Under the third, the Committee point out the disastrous effects of the raising of the minimum price of land to £1 an acre,— first, in deterring the emigration of capitalists, and next in annihilating the land fund; thus cutting off at a stroke both capital and labour.
As to the means of renewing immigration, the Report strongly recommends the debenture expedient, but is not favourable to what it calls “a capitation tax,” or a rate upon the employers of labour. The grounds of objection to this latter project are, that it is unnecessary, that it would be partial and burdensome, and that it would moreover be inadequate. If the assumption may be relied upon, that under the new squatting regulations the land fund will form a sufficient basis for adequate debenture operations, no species of labour tax need of course to be resorted to. Mr. Mort’s plan, however, exactly meets this view, since he proposes that a legislative enactment should authorise such a rate only in the event of the land fund proving insufficient. In what proper sense of the words the rate could be found partial and burdensome, we are at a loss to conceive. It would not be partial, for it would extend alike to all; nor burdensome, for it need not be enforced until the immigrants had arrived, and the ratepayer had thereby, through the fall of wages, been more than supplied with the requisite funds. To the third objection we certainly do attach some weight, but not quite so much as the Committee. The annual amount which they calculate would result from a rate of £1 per head of employers, £30,000, is only about £3,000 below the sum to which our own computation had arrived. But even this would be an effective aid towards paying the interest of the debentures, and providing for their gradual redemption.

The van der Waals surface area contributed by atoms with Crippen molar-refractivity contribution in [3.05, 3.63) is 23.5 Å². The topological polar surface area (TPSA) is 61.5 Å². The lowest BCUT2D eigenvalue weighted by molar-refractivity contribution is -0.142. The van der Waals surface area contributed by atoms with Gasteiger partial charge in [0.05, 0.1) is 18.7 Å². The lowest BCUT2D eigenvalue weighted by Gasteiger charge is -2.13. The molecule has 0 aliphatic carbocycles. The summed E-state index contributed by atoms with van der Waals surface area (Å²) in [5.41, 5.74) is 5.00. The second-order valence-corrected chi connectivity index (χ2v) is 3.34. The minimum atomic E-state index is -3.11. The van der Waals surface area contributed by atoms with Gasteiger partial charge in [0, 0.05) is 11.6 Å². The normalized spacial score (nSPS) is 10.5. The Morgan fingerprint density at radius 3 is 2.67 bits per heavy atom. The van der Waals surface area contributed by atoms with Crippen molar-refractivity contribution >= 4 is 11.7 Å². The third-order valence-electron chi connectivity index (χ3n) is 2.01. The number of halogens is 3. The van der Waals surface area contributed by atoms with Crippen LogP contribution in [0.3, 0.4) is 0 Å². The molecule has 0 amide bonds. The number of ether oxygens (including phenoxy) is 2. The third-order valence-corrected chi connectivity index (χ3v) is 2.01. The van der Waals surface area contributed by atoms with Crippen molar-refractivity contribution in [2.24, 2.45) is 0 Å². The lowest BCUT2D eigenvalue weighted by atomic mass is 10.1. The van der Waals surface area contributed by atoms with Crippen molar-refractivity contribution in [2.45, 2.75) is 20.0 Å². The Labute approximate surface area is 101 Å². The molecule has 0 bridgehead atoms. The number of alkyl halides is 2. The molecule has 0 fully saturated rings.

Reserving further observations until we come to examine the evidence, we have now only to express our thanks to the honorable member for Cumberland for this able and laborious Report.
The Sydney Morning Herald, (Sydney, NSW), 18 September 1847, p. 2
[Editor: Corrected “existtence” to “existence”; added a full stop after “European emigrants”.]